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Sports arenas begin reopening in New York City

New York City eases COVID restrictions at arenas
New York City eases coronavirus restrictions at sports arenas 02:29

Tuesday was a turning point for New York City, the epicenter of the first deadly wave of COVID-19. Fans are allowed in sports arenas for the first time in nearly a year. 

The New York policy allows 10% capacity in stadiums, so there will be about 2,000 fans in Madison Square Garden on Tuesday night when the New York Knicks face off against the Golden State Warriors. Attendees will have their temperatures checked and must wear masks inside. 

At Brooklyn's Barclays Center, 300 people will be scattered in red-marked seats after receiving a negative test result for the Brooklyn Nets vs. Sacramento Kings game. 

Movie theaters are up next. They can open on March 5. 

The slow return to normal comes as New York City says the more contagious U.K. variant now makes up triple the number of cases compared to January.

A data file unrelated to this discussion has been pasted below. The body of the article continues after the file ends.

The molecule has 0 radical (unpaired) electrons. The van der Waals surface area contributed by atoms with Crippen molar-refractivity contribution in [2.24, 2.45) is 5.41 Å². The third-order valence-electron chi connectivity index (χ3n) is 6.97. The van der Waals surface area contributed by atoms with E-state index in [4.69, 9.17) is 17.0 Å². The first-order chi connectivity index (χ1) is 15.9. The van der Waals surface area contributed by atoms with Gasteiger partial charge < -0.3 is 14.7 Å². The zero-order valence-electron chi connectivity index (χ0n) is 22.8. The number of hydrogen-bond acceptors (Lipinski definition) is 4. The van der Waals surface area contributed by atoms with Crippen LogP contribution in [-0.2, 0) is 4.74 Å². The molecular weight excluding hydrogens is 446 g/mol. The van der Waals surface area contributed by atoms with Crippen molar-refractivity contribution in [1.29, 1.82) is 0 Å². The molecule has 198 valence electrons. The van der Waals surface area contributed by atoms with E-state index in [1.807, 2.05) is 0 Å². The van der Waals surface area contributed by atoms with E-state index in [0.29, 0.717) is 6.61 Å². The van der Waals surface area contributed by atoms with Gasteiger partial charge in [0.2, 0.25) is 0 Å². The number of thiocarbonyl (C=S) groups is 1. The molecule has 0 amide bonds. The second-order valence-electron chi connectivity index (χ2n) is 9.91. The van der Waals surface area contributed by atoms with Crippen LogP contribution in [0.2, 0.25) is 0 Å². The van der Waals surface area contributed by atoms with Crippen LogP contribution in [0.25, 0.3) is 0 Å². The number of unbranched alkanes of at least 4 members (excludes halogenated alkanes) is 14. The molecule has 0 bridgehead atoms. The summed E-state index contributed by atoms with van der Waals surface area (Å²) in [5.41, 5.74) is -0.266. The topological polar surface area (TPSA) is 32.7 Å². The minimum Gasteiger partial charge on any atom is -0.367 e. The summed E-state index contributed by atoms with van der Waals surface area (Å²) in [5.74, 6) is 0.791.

Dr. Anthony Fauci, the nation's leading infectious disease expert, has said he is worried about complacency. He warned masks may be necessary into 2022. "In order to be extra safe, we may have to wear masks under certain circumstances. I'm not trying to scare people but we could have another surge," he said. 

Madison Square Garden
New York Knicks and New York Rangers join together to welcome fans back to Madison Square Garden.  MSG Sports via AP

Meanwhile, despite vaccine stumbling blocks, executives from the nation's leading COVID-19 vaccine makers signaled a turnaround is coming.  "We're on track to make 120 million doses available for shipment by the end of March," said John Young, the chief business officer at Pfizer. 

Dr. Stephen Hoge, the president of Modern, said the company is "targeting delivery of the second 100-million doses of our vaccine by the end of May." 

In all, the drugmakers say 140 million doses will be delivered just in the next five weeks. More than 44 million Americans have had at least one shot and more than 19 million are fully vaccinated. 

But vaccine disparity for communities that need them the most persists. 

"People don't understand, you don't have CVS stores and Giants, and markets over large sections of certain African American communities. They don't exist," said Walter Thomas, the pastor of New Psalmist Baptist Church in Baltimore. 

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